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Neuroscience has made considerable progress in figuring out how the brain works. We know much about the molecular-genetic and biochemical underpinnings of sensory and motor functions, and recent neuroimaging work has opened the door to investigating the neural underpinnings of higher-order cognitive functions, such as memory, attention, and even free will. In these types of investigations, researchers apply specific stimuli to induce neural activity in the brain and look for the function in question. However, there may be more to the brain and its neuronal states than the changes in activity we induce by applying particular external stimuli. In Volume 1 ofUnlocking the Brain, Georg Northoff presents his argument for how the brain must code the relationship between its resting state activity and stimulus-induced activity in order to enable and predispose mental states and consciousness. By presupposing such a basic sense of neural code, the author ventures into different territories and fields of current neuroscience, including a comprehensive exploration of the features of resting state activity as distinguishable from and stimulus-induced activity; sparse coding and predictive coding; and spatial and temporal features of the resting state itself. This yields a unique and novel picture of the brain, and will have a major and lasting impact on neuroscientists working in neuroscience, psychiatry, and related fields.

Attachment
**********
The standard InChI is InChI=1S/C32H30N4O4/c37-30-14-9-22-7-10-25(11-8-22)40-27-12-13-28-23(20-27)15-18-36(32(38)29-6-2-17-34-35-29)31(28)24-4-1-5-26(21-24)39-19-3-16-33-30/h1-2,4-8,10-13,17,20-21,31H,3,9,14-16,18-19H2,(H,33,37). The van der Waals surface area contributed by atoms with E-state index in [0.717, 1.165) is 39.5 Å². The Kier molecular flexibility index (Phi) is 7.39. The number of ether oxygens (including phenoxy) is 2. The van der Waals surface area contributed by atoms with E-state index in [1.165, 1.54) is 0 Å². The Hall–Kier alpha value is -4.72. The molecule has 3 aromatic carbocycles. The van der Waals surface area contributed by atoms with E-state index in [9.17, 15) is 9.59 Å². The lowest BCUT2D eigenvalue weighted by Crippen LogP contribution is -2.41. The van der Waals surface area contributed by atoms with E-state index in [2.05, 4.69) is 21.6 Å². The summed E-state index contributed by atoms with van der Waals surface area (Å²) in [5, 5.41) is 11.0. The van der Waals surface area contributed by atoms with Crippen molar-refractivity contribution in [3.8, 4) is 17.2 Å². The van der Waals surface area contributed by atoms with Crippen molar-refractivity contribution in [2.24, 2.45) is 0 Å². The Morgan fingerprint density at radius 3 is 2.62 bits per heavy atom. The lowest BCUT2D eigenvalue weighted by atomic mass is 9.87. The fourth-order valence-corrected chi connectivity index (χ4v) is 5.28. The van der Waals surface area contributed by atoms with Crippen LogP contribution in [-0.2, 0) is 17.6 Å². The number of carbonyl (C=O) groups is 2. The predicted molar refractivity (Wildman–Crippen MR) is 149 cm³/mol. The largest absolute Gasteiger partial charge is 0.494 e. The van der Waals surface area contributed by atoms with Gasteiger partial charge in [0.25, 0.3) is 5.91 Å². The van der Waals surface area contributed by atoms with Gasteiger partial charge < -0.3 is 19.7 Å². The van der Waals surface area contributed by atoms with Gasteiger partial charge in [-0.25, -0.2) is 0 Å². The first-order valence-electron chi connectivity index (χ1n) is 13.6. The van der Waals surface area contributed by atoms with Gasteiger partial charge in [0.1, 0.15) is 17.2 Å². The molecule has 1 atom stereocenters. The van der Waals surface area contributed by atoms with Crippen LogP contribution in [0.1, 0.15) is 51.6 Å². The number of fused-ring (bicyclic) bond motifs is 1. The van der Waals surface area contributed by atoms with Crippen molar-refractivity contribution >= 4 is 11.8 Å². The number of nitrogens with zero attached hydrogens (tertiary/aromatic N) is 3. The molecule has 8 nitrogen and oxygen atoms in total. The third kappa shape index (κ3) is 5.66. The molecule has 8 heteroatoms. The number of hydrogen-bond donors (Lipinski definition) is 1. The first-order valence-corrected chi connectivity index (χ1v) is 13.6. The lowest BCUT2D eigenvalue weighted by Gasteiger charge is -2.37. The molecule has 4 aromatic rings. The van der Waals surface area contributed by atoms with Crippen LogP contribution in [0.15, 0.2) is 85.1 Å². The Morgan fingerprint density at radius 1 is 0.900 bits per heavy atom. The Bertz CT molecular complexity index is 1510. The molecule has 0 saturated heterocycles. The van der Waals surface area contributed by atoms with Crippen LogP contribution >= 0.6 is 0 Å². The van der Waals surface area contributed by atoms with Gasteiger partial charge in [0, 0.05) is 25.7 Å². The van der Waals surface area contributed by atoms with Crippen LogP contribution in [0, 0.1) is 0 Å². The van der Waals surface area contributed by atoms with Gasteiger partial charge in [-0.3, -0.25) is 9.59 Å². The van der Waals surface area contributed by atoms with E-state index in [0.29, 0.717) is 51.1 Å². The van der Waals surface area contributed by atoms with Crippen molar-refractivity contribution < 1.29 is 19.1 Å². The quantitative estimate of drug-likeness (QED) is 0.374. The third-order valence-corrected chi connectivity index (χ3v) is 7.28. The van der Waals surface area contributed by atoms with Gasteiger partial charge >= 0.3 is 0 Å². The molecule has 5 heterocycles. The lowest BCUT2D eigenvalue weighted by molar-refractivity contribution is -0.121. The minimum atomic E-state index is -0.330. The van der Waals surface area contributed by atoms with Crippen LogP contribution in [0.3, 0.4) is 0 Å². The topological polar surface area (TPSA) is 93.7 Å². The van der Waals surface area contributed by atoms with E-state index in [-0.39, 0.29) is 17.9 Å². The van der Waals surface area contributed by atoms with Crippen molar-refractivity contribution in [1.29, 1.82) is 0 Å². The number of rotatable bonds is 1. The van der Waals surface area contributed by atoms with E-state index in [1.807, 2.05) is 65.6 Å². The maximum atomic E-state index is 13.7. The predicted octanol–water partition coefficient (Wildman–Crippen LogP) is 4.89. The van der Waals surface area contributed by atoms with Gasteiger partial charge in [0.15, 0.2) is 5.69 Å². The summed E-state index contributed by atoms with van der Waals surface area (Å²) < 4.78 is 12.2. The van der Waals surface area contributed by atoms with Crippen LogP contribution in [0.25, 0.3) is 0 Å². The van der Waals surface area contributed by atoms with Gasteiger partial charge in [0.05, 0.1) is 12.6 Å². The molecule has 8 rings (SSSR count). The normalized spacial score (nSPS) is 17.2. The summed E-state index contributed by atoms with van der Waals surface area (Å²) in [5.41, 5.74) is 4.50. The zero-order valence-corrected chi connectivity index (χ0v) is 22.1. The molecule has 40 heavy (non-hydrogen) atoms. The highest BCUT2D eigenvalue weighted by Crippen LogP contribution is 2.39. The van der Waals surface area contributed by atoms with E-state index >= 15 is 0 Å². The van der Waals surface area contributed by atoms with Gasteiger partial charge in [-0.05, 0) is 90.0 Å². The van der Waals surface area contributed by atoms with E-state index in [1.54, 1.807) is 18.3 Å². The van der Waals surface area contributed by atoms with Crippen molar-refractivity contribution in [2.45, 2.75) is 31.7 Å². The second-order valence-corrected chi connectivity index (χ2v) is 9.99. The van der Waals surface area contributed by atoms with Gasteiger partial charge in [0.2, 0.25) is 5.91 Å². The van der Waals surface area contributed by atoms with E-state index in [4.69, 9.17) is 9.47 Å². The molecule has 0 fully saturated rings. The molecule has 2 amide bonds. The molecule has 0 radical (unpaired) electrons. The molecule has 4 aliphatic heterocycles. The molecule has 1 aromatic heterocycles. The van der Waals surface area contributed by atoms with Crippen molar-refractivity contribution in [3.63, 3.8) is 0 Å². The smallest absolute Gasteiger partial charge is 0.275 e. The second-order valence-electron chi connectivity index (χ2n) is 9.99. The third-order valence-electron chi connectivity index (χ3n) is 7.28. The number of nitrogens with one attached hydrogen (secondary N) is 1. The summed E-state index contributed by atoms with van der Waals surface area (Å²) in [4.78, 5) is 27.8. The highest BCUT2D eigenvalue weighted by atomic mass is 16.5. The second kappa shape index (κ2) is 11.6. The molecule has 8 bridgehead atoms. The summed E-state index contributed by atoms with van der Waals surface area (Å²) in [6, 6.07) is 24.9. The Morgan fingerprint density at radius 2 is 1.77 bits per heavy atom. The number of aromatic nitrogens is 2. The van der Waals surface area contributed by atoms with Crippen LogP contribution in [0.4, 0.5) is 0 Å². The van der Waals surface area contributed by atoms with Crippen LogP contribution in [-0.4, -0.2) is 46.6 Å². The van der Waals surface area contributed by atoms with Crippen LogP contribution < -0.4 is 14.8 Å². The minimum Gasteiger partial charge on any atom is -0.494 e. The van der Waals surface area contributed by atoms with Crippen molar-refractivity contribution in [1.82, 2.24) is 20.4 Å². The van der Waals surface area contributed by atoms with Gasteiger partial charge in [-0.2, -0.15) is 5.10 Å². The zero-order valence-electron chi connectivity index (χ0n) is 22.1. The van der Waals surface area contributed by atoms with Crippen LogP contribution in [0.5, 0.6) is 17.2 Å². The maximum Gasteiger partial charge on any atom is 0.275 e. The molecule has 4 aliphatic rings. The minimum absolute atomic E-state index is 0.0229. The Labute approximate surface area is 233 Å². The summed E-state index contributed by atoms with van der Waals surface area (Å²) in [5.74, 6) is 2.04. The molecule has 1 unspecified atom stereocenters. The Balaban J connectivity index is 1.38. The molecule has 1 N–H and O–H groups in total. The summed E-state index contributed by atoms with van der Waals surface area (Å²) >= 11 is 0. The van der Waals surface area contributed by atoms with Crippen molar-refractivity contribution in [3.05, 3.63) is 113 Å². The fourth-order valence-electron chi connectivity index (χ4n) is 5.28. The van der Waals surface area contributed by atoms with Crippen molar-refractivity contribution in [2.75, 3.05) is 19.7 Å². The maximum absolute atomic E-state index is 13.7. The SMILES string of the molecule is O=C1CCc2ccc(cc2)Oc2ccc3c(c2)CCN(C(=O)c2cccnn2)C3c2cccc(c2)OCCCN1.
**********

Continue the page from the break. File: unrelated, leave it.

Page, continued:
Georg Northoff, Ph.D., is Director of Research Unit for Mind, Brain imaging and Neuroethics, Canada Research Chair, and EJLB-Michael Smith Chair for Neuroscience and Mental Health at the Institute of Mental Health Research, University of Ottawa.